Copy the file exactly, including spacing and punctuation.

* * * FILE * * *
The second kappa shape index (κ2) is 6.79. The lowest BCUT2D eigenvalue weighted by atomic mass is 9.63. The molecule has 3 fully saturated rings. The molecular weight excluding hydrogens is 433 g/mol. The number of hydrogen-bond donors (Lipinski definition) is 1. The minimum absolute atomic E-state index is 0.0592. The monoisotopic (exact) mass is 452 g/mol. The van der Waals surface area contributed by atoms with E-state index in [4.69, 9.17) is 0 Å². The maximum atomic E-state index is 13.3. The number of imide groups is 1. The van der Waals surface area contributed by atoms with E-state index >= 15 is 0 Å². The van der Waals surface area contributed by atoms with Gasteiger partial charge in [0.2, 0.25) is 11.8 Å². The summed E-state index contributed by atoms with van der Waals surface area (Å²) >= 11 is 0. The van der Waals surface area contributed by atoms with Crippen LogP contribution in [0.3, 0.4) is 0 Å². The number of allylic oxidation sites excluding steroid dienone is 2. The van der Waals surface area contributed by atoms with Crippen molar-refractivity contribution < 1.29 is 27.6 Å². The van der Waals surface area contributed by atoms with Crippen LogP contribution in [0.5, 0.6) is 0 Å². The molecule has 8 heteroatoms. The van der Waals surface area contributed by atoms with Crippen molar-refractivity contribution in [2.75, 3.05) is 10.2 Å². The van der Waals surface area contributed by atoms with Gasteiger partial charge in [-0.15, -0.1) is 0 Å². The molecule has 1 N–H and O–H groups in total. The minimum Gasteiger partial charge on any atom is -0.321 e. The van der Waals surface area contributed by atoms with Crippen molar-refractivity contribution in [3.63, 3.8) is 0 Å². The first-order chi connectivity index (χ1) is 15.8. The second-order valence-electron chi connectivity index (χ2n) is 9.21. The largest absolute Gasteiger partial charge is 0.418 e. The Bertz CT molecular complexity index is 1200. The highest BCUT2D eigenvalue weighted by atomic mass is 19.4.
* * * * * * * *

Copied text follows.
The second kappa shape index (κ2) is 6.79. The lowest BCUT2D eigenvalue weighted by atomic mass is 9.63. The molecule has 3 fully saturated rings. The molecular weight excluding hydrogens is 433 g/mol. The number of hydrogen-bond donors (Lipinski definition) is 1. The minimum absolute atomic E-state index is 0.0592. The monoisotopic (exact) mass is 452 g/mol. The van der Waals surface area contributed by atoms with E-state index in [4.69, 9.17) is 0 Å². The maximum atomic E-state index is 13.3. The number of imide groups is 1. The van der Waals surface area contributed by atoms with E-state index >= 15 is 0 Å². The van der Waals surface area contributed by atoms with Gasteiger partial charge in [0.2, 0.25) is 11.8 Å². The summed E-state index contributed by atoms with van der Waals surface area (Å²) >= 11 is 0. The van der Waals surface area contributed by atoms with Crippen LogP contribution in [0.3, 0.4) is 0 Å². The number of allylic oxidation sites excluding steroid dienone is 2. The van der Waals surface area contributed by atoms with Crippen molar-refractivity contribution < 1.29 is 27.6 Å². The van der Waals surface area contributed by atoms with Crippen LogP contribution in [0.5, 0.6) is 0 Å². The molecule has 8 heteroatoms. The van der Waals surface area contributed by atoms with Crippen molar-refractivity contribution in [2.75, 3.05) is 10.2 Å². The van der Waals surface area contributed by atoms with Gasteiger partial charge in [-0.15, -0.1) is 0 Å². The molecule has 1 N–H and O–H groups in total. The minimum Gasteiger partial charge on any atom is -0.321 e. The van der Waals surface area contributed by atoms with Crippen molar-refractivity contribution in [3.63, 3.8) is 0 Å². The first-order chi connectivity index (χ1) is 15.8. The second-order valence-electron chi connectivity index (χ2n) is 9.21. The largest absolute Gasteiger partial charge is 0.418 e. The Bertz CT molecular complexity index is 1200. The highest BCUT2D eigenvalue weighted by atomic mass is 19.4.